Let's face it, like my tire, the city of New Orleans is largely deflated. Getting angry about it won't make it better. Just as that nail needs to be pulled to make the repair, we've got to pull together to make this place whole again. Of course, my tire will be ready to roll Monday. Fixing greater New Orleans is going to take much, much longer.

But I know it can be done, and I know one day New Orleans will be rolling again.

Saturday, December 10, 2005


We went to Metairie today to get our Christmas tree. It's not like we had a choice.

In years past, there were several places along Carrollton Avenue one could get a tree. This year, those same places are empty and deserted. Some have signs directing people to visit their businesses elsewhere, like Metairie.

In an act of pure faith, I took the family to the newly reopened Lowe's store on Elysian Fields. The place was busy, as busy as you might expect any retailer to be on a Saturday barely two weeks before the big holiday. We saw lots of trucks carting sheetrock, lumber, and roofing shingles.

The only thing we did not see was Christmas trees.

My wife asked a man in a red vest with the company logo pasted on it, "Where are the Christmas trees?"

"We don't have any," he said. "They got 'em at the Metry store."

How strange. Do they think we who live in the damaged city are just going to skip Christmas this year? Do they think we won't use our FEMA and insurance money to get decorations? Do they think all we care about is two-by-fours and linoleum flooring?

If nothing else good came from Katrina, it's at least that we've been reminded that it's the people around us who really matter. We were reminded of this quite forcefully I might add. Family, friends and neighbors matter. Bricks and wallpaper and carpet and walk-in-closets are all just superficial trappings.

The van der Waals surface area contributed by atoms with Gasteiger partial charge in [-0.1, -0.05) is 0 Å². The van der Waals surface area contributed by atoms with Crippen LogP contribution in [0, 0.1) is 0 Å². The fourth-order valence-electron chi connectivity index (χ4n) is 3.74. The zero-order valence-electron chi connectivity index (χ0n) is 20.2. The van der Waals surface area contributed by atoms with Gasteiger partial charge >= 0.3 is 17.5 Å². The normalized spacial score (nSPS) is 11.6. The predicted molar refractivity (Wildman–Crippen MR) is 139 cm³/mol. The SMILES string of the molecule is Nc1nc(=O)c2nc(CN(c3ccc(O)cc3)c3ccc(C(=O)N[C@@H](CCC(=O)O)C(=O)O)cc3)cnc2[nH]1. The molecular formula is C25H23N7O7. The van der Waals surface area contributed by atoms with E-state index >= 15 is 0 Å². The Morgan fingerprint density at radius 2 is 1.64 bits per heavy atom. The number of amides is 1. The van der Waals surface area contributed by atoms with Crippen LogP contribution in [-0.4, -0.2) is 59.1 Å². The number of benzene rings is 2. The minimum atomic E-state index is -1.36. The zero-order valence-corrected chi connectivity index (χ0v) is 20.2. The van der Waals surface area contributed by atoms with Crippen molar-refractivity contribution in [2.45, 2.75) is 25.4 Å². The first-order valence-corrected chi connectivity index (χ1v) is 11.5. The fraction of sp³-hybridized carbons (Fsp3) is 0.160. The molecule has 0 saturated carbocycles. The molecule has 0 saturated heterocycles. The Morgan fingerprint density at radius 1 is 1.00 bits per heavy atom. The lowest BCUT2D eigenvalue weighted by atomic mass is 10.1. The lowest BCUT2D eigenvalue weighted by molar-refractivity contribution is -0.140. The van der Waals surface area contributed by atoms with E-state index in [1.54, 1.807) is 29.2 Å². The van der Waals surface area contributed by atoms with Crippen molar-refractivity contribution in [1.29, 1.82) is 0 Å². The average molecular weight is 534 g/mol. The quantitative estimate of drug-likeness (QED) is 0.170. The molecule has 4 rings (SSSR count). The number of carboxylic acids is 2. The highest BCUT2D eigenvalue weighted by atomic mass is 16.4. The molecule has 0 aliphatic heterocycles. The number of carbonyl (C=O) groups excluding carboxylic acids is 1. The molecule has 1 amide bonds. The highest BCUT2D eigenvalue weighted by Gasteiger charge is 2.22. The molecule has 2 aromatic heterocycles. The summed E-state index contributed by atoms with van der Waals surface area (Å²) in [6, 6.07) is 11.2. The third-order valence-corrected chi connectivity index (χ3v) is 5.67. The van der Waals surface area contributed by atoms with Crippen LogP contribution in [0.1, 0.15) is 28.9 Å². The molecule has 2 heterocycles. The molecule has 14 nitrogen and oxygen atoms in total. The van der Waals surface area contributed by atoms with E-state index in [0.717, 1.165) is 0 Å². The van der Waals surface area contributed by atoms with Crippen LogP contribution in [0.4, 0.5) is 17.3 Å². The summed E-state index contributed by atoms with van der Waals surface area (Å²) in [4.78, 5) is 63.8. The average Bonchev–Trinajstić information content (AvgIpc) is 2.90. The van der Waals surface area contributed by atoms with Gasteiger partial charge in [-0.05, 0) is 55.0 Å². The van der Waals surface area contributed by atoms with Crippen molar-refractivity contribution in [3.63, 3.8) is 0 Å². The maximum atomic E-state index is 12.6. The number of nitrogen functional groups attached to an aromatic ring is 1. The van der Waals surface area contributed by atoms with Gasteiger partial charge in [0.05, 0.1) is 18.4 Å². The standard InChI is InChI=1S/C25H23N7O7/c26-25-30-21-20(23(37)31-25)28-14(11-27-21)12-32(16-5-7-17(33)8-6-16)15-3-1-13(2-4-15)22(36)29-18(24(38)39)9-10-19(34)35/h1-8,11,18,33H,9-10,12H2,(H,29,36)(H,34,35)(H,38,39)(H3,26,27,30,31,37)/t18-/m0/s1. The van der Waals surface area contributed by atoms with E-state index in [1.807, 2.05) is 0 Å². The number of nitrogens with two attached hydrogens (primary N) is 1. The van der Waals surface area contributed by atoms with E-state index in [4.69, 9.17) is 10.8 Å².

So anyone who thinks this disaster is going to usurp or preempt any occasion to celebrate the good people in our lives just has not been paying attention.

We got our Christmas tree today, brought it home and decorated it. I even strung some lights around the door and porch railing out front. We're going to celebrate Christmas, and then we're going to celebrate the New Year, and soon we'll be celebrating Mardi Gras.

Under the circumstances, it is the most natural, most sensible thing we can do.

Friday, December 09, 2005

Unfortunate cookie

We said goodbye to John today. John said he will miss us, New Orleans, and to our surprise, he said he will especially miss Five Happiness Restaurant.

John was a co-worker who recently took a job in Tennessee to be with his family. That's where they went when Hurricane Katrina hit. And that's where they're going to stay.

We gathered outside our cubicles this morning to give him a farewell present and a card. He assured us how much he loved New Orleans, and said if not for the terrible turn of events brought by Katrina, he would still be here.

John was on the verge of tears as he told us how much he loved this town. After all, he said, it was while attending Tulane University that he met his wife. And although he grew up in Florida and she in Tennessee, it was here where they made their home. It was here they brought four children into the world.

And it never occurred to me that Chinese food could be so integral to the New Orleans experience, but John gave a touching farewell to Five Happiness Restaurant.

The popular Chinese eatery is well known for great service, excellent food, and its bright blue roof. On Carrollton Avenue just south of Washington Avenue, there's no counting how many fortune cookies have been served in over 20 years of business.

None of this mattered to Katrina. When her storm surge burst over and through the city's hurricane protection system, about 3 feet of floodwaters doused the Happiness, leaving telltale water stains on the walls and tarnishing the brightly polished front doors. It has not yet reopened.

John explained how he had asked his future wife to marry him over a meal at Five Happiness. And how she had told him their first child was on the way at the restaurant. And how it was during a meal there that he and his wife had decided to move back to New Orleans following his service in the Navy.